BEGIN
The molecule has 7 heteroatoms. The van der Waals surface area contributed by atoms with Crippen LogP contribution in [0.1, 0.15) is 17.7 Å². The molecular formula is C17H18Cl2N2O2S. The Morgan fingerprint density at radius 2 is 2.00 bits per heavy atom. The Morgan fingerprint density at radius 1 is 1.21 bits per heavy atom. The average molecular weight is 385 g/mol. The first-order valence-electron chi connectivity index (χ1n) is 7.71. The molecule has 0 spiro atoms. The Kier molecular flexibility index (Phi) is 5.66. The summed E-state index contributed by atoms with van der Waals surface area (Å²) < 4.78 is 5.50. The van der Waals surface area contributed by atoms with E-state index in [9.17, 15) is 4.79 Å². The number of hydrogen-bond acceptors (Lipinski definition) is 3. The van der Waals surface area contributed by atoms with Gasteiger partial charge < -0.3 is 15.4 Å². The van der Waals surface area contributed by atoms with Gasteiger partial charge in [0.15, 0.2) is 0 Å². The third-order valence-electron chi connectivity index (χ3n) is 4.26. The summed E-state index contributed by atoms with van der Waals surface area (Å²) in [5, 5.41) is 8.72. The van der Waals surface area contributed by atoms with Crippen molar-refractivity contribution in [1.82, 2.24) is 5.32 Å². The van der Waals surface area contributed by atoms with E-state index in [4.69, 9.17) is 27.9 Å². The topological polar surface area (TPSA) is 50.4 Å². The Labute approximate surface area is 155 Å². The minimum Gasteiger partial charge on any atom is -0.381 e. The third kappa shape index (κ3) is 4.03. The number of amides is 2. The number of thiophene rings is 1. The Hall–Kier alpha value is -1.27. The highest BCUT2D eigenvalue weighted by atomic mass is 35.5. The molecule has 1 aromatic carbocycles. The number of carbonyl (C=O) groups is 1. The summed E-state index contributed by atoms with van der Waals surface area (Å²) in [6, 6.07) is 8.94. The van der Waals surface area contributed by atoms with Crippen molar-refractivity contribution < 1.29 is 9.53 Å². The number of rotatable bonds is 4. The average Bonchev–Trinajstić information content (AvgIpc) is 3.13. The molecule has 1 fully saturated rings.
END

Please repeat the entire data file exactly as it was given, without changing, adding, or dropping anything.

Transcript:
The molecule has 7 heteroatoms. The van der Waals surface area contributed by atoms with Crippen LogP contribution in [0.1, 0.15) is 17.7 Å². The molecular formula is C17H18Cl2N2O2S. The Morgan fingerprint density at radius 2 is 2.00 bits per heavy atom. The Morgan fingerprint density at radius 1 is 1.21 bits per heavy atom. The average molecular weight is 385 g/mol. The first-order valence-electron chi connectivity index (χ1n) is 7.71. The molecule has 0 spiro atoms. The Kier molecular flexibility index (Phi) is 5.66. The summed E-state index contributed by atoms with van der Waals surface area (Å²) < 4.78 is 5.50. The van der Waals surface area contributed by atoms with E-state index in [9.17, 15) is 4.79 Å². The number of hydrogen-bond acceptors (Lipinski definition) is 3. The van der Waals surface area contributed by atoms with Gasteiger partial charge < -0.3 is 15.4 Å². The van der Waals surface area contributed by atoms with Gasteiger partial charge in [0.15, 0.2) is 0 Å². The third-order valence-electron chi connectivity index (χ3n) is 4.26. The summed E-state index contributed by atoms with van der Waals surface area (Å²) in [5, 5.41) is 8.72. The van der Waals surface area contributed by atoms with Crippen molar-refractivity contribution in [1.82, 2.24) is 5.32 Å². The van der Waals surface area contributed by atoms with E-state index in [4.69, 9.17) is 27.9 Å². The topological polar surface area (TPSA) is 50.4 Å². The Labute approximate surface area is 155 Å². The minimum Gasteiger partial charge on any atom is -0.381 e. The third kappa shape index (κ3) is 4.03. The number of amides is 2. The number of thiophene rings is 1. The Hall–Kier alpha value is -1.27. The highest BCUT2D eigenvalue weighted by atomic mass is 35.5. The molecule has 1 aromatic carbocycles. The number of carbonyl (C=O) groups is 1. The summed E-state index contributed by atoms with van der Waals surface area (Å²) in [6, 6.07) is 8.94. The van der Waals surface area contributed by atoms with Crippen molar-refractivity contribution < 1.29 is 9.53 Å². The number of rotatable bonds is 4. The average Bonchev–Trinajstić information content (AvgIpc) is 3.13. The molecule has 1 fully saturated rings.